Hunting season is in full swing, so you might be thinking about upgrading your gear. While a new gun or even a 4×4 might be in the cards, it might be time to think about other upgrades — like your teeth.
A new rifle might make it easier to bag that buck, but teeth make it easier to live. Taking good care of our mouths keeps us healthy and smiling. Here’s three reasons to schedule that dental appointment you’ve been putting off before heading to the nearest sporting goods store.
They Help With Digestion
The first step to healthy digestion and nutrient absorption starts in your mouth. Chewing food with healthy teeth breaks down particles, reducing stress on your throat and stomach, and releasing saliva which contains digestive enzymes. Chewing also signals the stomach that nutrients are own their way, triggering the production of hydrochloric acid.
Anyone with misaligned teeth or cavities know the difficulty this causes, and improperly chewed food can cause gut problems later in life. Game meat can be among the hardest challenges for your teeth, especially if you are making it into jerky. What’s the point of hunting if you can’t enjoy the fruit of your labors?
They Keep You Looking Sharp
A survey conducted by a popular dating website found that more than half the participants surveyed, regardless of gender, considered teeth to be the most important asset of a potential date.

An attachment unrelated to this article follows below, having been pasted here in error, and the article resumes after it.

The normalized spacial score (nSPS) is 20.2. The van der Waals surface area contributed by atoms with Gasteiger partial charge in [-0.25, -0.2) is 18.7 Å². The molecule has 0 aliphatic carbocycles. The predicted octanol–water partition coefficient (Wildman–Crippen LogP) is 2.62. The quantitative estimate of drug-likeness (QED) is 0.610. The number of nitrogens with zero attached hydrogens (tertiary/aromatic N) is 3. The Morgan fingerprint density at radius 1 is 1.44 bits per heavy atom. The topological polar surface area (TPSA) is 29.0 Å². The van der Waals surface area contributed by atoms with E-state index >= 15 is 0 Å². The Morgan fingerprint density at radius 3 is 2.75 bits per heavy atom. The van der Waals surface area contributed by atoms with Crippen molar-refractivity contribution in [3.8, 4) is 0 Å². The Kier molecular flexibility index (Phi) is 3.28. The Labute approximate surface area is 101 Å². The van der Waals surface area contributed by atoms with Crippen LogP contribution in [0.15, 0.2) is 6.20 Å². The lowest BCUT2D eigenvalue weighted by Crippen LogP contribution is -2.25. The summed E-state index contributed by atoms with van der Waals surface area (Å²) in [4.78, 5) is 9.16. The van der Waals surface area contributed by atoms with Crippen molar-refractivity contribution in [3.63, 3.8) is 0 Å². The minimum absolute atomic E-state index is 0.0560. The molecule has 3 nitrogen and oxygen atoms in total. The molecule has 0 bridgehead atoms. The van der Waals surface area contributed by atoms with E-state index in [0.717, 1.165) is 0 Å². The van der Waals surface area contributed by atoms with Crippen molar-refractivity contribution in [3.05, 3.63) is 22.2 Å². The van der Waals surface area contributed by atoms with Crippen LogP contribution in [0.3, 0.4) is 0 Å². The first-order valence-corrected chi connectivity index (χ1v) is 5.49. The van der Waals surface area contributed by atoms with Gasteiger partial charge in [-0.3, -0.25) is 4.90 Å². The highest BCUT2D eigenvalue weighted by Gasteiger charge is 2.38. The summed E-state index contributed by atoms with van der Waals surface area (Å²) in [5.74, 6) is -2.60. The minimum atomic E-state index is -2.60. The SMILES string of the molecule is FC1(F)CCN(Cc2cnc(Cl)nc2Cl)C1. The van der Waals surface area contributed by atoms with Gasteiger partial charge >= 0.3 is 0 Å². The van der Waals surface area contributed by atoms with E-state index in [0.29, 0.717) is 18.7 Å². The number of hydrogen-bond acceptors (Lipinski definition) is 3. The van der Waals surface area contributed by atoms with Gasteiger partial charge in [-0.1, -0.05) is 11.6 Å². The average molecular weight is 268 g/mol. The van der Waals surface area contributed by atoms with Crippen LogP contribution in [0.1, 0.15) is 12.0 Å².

They Keep You Healthy
You know that having a good hunting season means staying healthy. Getting up early to get in your blind doesn’t help if you’re coughing and sneezing constantly. Not properly taking care of your teeth leads to serious complications beyond cavities. Unhealthy teeth and gums can stress your immune system and make it harder for your body to fight off colds and flu.
Gum disease, if left untreated, has been associated with dementia, diabetic complications, and cardiovascular disease. More so, scheduling regular checkups with your dentist can potentially alert you to other conditions.
- Osteogenesis Imperfecta (OI)
OI is one of the most common bone diseases, and results in brittle bones that fracture more easily. In general, this condition is diagnosed after a fracture has already taken place, but there are key signs your dentist may be able to pick up on: blue or brown teeth, abnormally large dental pulps, etc.
- Sleep Apnea
Because of the relationship between sleep apnea and the size of a patient’s tongue and throat, and the wearing of teeth from clenching or grinding, often dentists will be the first to spot potential issues. If left untreated, sleep apnea can result in high blood pressure or heart disease.
Maybe the best thing you can do to get ready for next hunting season is to maintain a healthy mouth. As an adult, it’s recommended you visit the dentist at least every six months for a cleaning. If you’re currently experiencing any pain or discomfort, you should schedule an appointment immediately. The longer you wait, the more costly procedures can become.